The former New Avengers and Absolutely Fabulous star has been in the ascendant, recently, championing the "right" of Gurkhas to settle in the United Kingdom. In the process she has managed to facilitate a defeat for the Government in the House of Commons on a Liberal Democrat motion (the first time the Government has lost on an opposition motion since Jim Callaghan in 1978) and box Gordon Brown into a corner.

This is not the place to debate whether such a ³right² does or should exist. Suffice to say that in as far as a ³right² is an entitlement granted in law it is clear that no such right does exist, but that there may be a compelling case for creating such an entitlement, considering the sacrifices that these men were willing to undertake on behalf of the British people.

My concern, however, was triggered by a flippant retort that Ms. Lumley made in response to a question about the cost of admitting potentially thousands of Gurkhas. Asked how the government was supposed to find the alleged £1.4 billion required, Ms. Lumley paused for thought and then responded ³Borrow it!² She and those around her laughed, some a bit nervously.

And they should be nervous. The government has already shown a slipshod attitude to the public finances, with borrowing rising to an oceanic £175 billion (in which the cost of supporting the Gurkhas would, admittedly, be a mere drop). While debate may continue about the extent to which it is necessary for the government to bail out banks and support the economy, it is quite clear that borrowing money for discretionary spending is partly responsible for our being in this state in the first place.

What Ms Lumley¹s comment demonstrates is the extent to which a belief in lax fiscal discipline permeates the privileged classes. Rather than ask the tough questions about how much should be spent, by whom, and on what, they are all-too-ready to issue a few billion in bonds to pay for their favourite pet projects, and assume that one day it will all come right.

After her recent successes, a few enthusiasts started asking whether she should become Prime Minister. Perhaps. But let us hope she never becomes Chancellor.

Friedrich Hayek

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altOn this day in 1899, Friedrich Hayek was born. He went on to become a Nobel Laureate in Economics, and indeed he did groundbreaking early work on the economics of business cycles. He showed that it is governments that start business cycles. Thinking the economy (and no doubt their opinion polls) could use a boost, they create cheap credit. That makes it cheaper for producers to invest in productive processes that, in normal circumstances, would be unviable. Production expands, and more is produced and consumed. But it's a fake boom, and credit can't be kept artificially cheap and plentiful for ever. When it becomes scarce again, all those investments on marginal production processes are shown to be a mistake, and people suffer real losses as factories are closed and the economy re-adjusts back to reality. Prescient, you might think, of the fake boom that Gordon Brown and his colleagues created, and the pain of re-adjustment that we are now suffering.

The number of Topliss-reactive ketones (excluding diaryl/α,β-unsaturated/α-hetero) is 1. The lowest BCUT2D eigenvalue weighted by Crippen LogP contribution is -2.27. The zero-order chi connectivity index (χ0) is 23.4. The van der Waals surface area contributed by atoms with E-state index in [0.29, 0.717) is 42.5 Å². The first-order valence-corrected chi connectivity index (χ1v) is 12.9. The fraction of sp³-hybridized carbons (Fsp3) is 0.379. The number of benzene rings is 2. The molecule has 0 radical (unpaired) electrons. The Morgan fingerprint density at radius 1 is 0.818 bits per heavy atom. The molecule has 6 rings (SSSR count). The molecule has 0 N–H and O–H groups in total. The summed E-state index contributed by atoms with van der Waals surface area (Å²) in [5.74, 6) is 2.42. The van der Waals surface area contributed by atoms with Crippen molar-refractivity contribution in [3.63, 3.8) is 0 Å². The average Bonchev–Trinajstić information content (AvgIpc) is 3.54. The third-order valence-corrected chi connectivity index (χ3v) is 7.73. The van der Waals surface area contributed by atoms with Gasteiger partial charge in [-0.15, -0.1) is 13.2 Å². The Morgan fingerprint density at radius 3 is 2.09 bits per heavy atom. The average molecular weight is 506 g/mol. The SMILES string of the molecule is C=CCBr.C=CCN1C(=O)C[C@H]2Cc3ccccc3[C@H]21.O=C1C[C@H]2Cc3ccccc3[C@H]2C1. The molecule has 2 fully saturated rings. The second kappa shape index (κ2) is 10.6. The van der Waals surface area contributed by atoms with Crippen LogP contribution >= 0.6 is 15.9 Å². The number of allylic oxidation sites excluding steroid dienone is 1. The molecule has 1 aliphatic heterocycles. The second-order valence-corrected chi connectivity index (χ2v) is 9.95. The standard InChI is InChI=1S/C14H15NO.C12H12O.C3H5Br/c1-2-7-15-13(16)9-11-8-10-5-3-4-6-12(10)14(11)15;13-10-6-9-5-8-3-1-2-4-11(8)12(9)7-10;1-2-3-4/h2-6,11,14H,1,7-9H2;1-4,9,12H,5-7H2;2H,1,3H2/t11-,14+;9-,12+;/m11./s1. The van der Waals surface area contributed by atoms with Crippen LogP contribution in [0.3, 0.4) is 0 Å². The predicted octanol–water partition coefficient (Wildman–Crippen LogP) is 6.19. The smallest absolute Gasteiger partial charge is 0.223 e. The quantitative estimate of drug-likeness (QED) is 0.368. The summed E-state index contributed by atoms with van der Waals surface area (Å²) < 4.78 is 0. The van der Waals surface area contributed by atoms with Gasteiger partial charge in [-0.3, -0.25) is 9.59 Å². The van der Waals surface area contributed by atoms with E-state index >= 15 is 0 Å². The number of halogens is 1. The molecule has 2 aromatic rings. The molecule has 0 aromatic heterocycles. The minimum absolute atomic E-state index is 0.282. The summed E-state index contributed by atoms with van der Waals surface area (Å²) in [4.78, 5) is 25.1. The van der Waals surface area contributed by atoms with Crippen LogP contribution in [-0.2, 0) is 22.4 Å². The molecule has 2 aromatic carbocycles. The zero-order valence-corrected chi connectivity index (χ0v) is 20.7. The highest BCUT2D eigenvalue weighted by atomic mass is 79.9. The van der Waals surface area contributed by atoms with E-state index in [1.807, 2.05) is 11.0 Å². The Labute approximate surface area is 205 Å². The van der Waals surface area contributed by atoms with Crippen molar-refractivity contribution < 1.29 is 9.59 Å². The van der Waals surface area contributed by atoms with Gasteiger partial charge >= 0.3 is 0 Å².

But Hayek's main contribution was in political science rather than economics, with his development of the idea of the unplanned or spontaneous order. Human – and animal – societies demonstrate an amazing degree of order, without anyone necessarily ordering them. Flocks of geese fly in formation, but not because some head goose tells them which positions to take up. Human society has language with the most intricate grammar, but it evolved naturally – it was never planned out by some government or committee. The order comes, not because it is imposed from the top, but through the individuals following common rules. The geese fly at a sensible distance from one another, we use words in ways we can all understand, and in doing so, patterns or orders of social organization simply emerge.

Through this analysis, Hayek gave the world an intellectual understanding of the free society. Just because a society is not planned by politicians and officials does not mean that it is chaotic or inefficient. Indeed, the interactions of millions of individuals, responding to their local circumstances on the basis of general rules of action, employ far more information than the minds of planning officials could ever conceive. That is why the market responds far more quickly, and more rationally, than government planners; and why the free society is also a humane society.

Happy birthday, Hayek.

Dr Eamonn Butler's new book, The Rotten State of Britain, is now available to buy now. Click here to find out how.